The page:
The conversations lasted until the angel Madimi commanded that her supplicants have their spouses in common. Dee was astonished that God’s angel could command such a thing, but he did it, or at least attempted it. The record is clear, and a unique record it is: four Elizabethans, Dee, Kelley, Dee’s somewhat fiery wife Jane, and Kelley’s wife Joanna, obeying naked Madimi (who “sheweth her shame also,” Dee notes) and bedding down together. What happened after that went unrecorded, or the recording is lost. Dee and Kelley soon parted ways, and Dee never reached spirits of any kind again.
Had he been deceived by the Father of Lies? Were his spirits to be consigned to the Evil side of the ledger, not to the Good? Because early-modern demonologists drew for their knowledge of spirits not only on contemporary witchcraft and sorcery trials but also on pre-Christian lore and learning, in which spirits—daemones, in Greek or Latin—could be active or indolent, good or bad, smart or stupid, high or low, friends or enemies to mankind or simply indifferent to it, such questions couldn’t finally be resolved. The strictest Protestant or Calvinist divines tried to cancel the issue by simply positing that all spirit power in the universe belonged to God alone, no matter what wonders devils, witches, sorcerers—or saints and angels—seemed to be effecting. (Which didn’t mean that trafficking with the Devil was inoffensive.) Others lived with the contradictions. Burton’s slovenly way of entertaining every wild story or notion he got hold of and then admitting that some other writer had “exploded” this or that one was probably more representative of educated people’s thinking. William Shakespeare often sounds like he thought in that way.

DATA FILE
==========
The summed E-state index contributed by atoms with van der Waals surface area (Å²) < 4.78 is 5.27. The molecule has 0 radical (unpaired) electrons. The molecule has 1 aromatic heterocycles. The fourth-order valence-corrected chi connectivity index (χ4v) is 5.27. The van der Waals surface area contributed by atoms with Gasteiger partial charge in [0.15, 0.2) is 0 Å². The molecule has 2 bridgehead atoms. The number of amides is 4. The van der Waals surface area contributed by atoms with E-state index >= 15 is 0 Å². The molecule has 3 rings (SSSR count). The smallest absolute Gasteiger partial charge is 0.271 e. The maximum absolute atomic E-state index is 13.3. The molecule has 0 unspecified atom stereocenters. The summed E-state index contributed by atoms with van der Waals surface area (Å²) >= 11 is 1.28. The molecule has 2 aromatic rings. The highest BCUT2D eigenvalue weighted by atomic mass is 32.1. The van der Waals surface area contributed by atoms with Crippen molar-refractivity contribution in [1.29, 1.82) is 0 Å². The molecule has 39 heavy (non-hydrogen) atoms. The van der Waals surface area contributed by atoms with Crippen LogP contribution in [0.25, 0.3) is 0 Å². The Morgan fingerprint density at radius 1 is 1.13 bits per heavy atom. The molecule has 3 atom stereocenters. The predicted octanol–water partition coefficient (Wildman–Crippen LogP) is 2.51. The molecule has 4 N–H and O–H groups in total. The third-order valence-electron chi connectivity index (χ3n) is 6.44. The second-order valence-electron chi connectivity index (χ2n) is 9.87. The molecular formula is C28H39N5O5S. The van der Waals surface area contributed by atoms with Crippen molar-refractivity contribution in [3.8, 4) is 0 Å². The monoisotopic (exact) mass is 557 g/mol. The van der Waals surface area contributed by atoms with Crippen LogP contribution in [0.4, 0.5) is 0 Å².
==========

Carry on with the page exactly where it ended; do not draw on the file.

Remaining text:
John Dee’s reliance on the figures that came out of his glass, whom he continued to trust despite their weird and patently sinful behavior and their constant reluctance to actually deliver on the promises they made, suggests that he knew in some part of his consciousness that whatever they were and wherever they had come to him from, they were neither angels nor devils in any restrictive sense. He loved them and took them for what they proved themselves to be; their gifts in his mind were real and their purposes at bottom good, or good enough.
5. Trance Lecturers
On an October afternoon in 1917, William Butler Yeats’ new bride Georgie surprised him by trying to use a common tool of contemporary spiritualists—automatic writing. She’d shown no interest in or talent for it before, but what she almost immediately began to produce seemed to Yeats (who was devoted to occult investigations) profound and thrilling, and he insisted she continue. He would put questions and she would write answers, which turned to long and scattered expositions of a kind of universal spiritual geometry. When Yeats offered to spend the rest of his life ordering and expounding the new knowledge, the spirits’ answer was no: “We have come to give you metaphors for poetry.”